Thursday, 23 June 2011

Looking back yesterday on a year ago was "very useful"...

Truly, I feel the anger I felt in June 2010 when...

...Just because Ben's BMI wasn't rock bottom, my concerns weren't taken seriously, despite the fact that rugby-playing Ben had lost one quarter of his total body weight over the past 12 months.

Initially the treatment team did permit me to administer a 3 x meals / 3 x snacks Eating Plan and he started to regain some lost weight. But when the Eating Disorder threw a tantrum 3 months on and refused to continue, the team decided to "hand back the control to Ben" because it was felt this would be "more helpful to him".

When, as a result, his weight started to go down they weren't "unduly concerned" because, at that stage, he was "nowhere near what he was when the treatment started" which is a "good sign because he's done so well".

The team decided it was "time to focus less on the eating side of things and more on working together as a family to see what is helpful to Ben and what isn't".

Meanwhile I was positioned as an overprotective mother who was "passing her own anxieties onto her son".

With our family vacation coming up and the long summer break from school it was decided that "we should take things a bit easier all round" and use our vacation "as a holiday from food pressures and calorie counting". I was completely banned from mentioning food, eating and calories whilst on vacation. The vacation was a nightmare and Ben lost weight.

Over the next few months, Ben's weight plummeted and his moods and behaviours deteriorated, including suicide threats and dangerous and distressing behaviours.

At the treatment sessions he was in a Good Mood when he'd lost or maintained weight - and was hell to live with if he'd gained. As a result the weight continued to zig-zag downwards.

Meanwhile Ben was still in complete control of his eating and food preparation (except evening meals). The thinking was that by "experimenting to see what does and doesn't work" and "making mistakes" he'd learn from them and this would help him change. "It's all a bit of an experiment," they said.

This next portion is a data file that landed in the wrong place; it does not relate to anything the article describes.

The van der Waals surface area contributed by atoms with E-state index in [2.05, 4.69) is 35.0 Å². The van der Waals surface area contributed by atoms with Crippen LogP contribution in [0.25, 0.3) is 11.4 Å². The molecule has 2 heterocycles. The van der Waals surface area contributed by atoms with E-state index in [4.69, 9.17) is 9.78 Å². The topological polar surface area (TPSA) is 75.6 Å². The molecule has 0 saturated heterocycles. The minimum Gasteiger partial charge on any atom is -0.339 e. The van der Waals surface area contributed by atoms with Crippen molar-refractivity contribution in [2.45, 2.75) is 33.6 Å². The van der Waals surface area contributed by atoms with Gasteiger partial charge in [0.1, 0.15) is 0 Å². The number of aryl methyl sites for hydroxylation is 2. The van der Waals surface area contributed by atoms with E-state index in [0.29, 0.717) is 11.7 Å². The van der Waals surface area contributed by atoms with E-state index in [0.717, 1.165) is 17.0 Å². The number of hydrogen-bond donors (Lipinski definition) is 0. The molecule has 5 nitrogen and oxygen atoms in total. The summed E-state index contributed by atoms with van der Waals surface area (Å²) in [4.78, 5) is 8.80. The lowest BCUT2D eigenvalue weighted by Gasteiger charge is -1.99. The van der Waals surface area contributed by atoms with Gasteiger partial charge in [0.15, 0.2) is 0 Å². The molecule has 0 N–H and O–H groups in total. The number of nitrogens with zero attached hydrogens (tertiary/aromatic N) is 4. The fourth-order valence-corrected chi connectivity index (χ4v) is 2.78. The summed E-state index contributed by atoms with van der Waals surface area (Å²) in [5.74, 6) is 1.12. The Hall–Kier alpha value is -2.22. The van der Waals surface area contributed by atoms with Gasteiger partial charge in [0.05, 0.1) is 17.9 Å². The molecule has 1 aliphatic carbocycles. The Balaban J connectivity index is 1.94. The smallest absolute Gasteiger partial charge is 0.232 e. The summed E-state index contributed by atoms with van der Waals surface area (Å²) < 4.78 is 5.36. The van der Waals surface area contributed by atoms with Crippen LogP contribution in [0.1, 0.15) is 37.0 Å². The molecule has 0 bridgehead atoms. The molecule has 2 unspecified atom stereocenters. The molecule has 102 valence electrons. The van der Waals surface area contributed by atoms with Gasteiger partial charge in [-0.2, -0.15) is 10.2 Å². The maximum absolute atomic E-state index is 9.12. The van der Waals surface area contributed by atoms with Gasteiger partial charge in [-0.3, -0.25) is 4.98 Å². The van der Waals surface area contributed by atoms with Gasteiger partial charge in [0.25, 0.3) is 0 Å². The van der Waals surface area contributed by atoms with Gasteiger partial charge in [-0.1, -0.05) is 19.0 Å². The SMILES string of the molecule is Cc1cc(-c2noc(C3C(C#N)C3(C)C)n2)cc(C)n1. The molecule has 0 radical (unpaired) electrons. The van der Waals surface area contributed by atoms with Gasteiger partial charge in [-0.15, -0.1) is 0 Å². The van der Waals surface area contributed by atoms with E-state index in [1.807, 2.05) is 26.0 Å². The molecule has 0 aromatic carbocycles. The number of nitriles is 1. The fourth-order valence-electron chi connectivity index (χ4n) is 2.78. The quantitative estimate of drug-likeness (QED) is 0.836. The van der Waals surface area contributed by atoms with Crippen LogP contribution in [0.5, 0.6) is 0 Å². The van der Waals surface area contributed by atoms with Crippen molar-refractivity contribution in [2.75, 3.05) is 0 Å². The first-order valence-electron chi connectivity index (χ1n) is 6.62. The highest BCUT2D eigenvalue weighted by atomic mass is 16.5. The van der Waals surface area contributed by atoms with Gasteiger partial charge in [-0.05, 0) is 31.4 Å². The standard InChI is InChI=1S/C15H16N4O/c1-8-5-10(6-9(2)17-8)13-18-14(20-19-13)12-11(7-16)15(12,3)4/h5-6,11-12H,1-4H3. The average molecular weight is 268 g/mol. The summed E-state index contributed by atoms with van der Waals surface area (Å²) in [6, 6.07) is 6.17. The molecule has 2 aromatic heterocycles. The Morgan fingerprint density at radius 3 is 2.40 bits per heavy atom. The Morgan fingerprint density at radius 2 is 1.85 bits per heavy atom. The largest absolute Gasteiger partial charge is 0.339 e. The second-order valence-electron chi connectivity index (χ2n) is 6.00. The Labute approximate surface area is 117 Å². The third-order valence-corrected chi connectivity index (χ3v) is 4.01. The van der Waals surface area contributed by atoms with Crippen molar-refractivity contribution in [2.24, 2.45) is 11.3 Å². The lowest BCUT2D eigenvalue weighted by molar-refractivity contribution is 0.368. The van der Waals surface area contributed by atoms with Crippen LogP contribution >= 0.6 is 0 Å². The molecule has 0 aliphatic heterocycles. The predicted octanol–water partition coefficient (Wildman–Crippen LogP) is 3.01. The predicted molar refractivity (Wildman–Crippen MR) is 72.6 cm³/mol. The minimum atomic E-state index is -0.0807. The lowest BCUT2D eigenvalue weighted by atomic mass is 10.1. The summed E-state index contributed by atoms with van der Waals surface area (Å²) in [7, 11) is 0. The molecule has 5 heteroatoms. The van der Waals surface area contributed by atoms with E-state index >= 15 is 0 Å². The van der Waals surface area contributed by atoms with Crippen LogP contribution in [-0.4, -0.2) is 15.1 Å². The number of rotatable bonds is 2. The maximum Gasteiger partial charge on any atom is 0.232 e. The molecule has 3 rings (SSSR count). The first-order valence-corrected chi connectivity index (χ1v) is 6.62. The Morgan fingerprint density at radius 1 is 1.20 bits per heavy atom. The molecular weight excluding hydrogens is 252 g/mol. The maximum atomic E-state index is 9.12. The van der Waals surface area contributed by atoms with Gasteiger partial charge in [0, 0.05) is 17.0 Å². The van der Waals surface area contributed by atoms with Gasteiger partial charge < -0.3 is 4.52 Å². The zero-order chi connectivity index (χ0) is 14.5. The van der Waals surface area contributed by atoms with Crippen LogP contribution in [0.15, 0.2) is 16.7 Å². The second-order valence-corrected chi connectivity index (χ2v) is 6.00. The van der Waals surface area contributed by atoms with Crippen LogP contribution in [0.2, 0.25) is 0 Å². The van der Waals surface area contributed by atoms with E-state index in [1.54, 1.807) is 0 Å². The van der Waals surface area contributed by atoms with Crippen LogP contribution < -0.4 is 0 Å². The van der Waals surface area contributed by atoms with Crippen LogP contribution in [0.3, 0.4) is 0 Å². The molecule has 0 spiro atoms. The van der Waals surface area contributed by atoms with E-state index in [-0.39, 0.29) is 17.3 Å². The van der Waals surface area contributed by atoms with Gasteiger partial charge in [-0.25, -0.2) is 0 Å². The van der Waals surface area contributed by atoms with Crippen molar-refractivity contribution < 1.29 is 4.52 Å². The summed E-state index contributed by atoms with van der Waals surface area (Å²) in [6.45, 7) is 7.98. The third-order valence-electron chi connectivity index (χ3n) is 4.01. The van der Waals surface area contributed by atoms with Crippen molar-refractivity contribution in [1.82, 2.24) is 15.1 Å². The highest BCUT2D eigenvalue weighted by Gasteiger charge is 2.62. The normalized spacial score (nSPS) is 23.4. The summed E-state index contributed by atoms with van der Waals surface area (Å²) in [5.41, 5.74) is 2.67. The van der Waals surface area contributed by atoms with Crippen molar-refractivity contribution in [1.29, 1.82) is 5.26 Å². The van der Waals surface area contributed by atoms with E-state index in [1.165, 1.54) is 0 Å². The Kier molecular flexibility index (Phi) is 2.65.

By September / October 2010 we were still "experimenting" and getting nowhere.

But then in October 2010 we experienced a breakthrough.

What triggered this breakthrough?

For the first time ever the treatment team came down on Ben like a tonne of bricks following his second heart scare in 6 months when his pulse went down to 29 and I rushed him to hospital again. He fought tooth and nail to get out, kicking furniture and having to be restrained by security staff and eventually the police.

Suddenly at our next treatment session the atmosphere was different with direct, straight-talking of the "we insist you have to do X or there is a real chance you could end up in hospital. With the heart scare we don't have to wait until your BMI is dangerously low; we could hospitalise you now" kind of thing. The word "sectioning" was used...

I believe that something 'clicked' inside Ben. By now he completely trusted the treatment team because they were working with him in the way he (the ED?) wanted them to, and here they were laying down the law, so they must be right!

Also the Prozac he'd been prescribed back in August started to have some positive effects on his mood.

Maybe it was a combination of the two, but Ben's motivation, moods and behaviours did a U-turn for the better. However he didn't gain weight. Six months on he'd simply maintained and fell into a motivationless "Limboland" because he felt he wasn't achieving anything.

Also, the positive action and drive I'd seen from the treatment team following the heart scare kind of melted away and we were back to "experimenting". After a few months of really feeling that the treatment team and me were 'on the same page', moving forward and achieving things, everything ground to a halt.

This is when I introduced the Recovery Contract which worked a treat in every single respect (weight gain, motivation, etc) until a couple of unhelpful comments from the team (see recent entries) stopped Ben in his tracks and appeared to undo the good that had been done.

So I feel the anger I felt 12 months ago almost to the day.

And this anger hasn't changed that much really...

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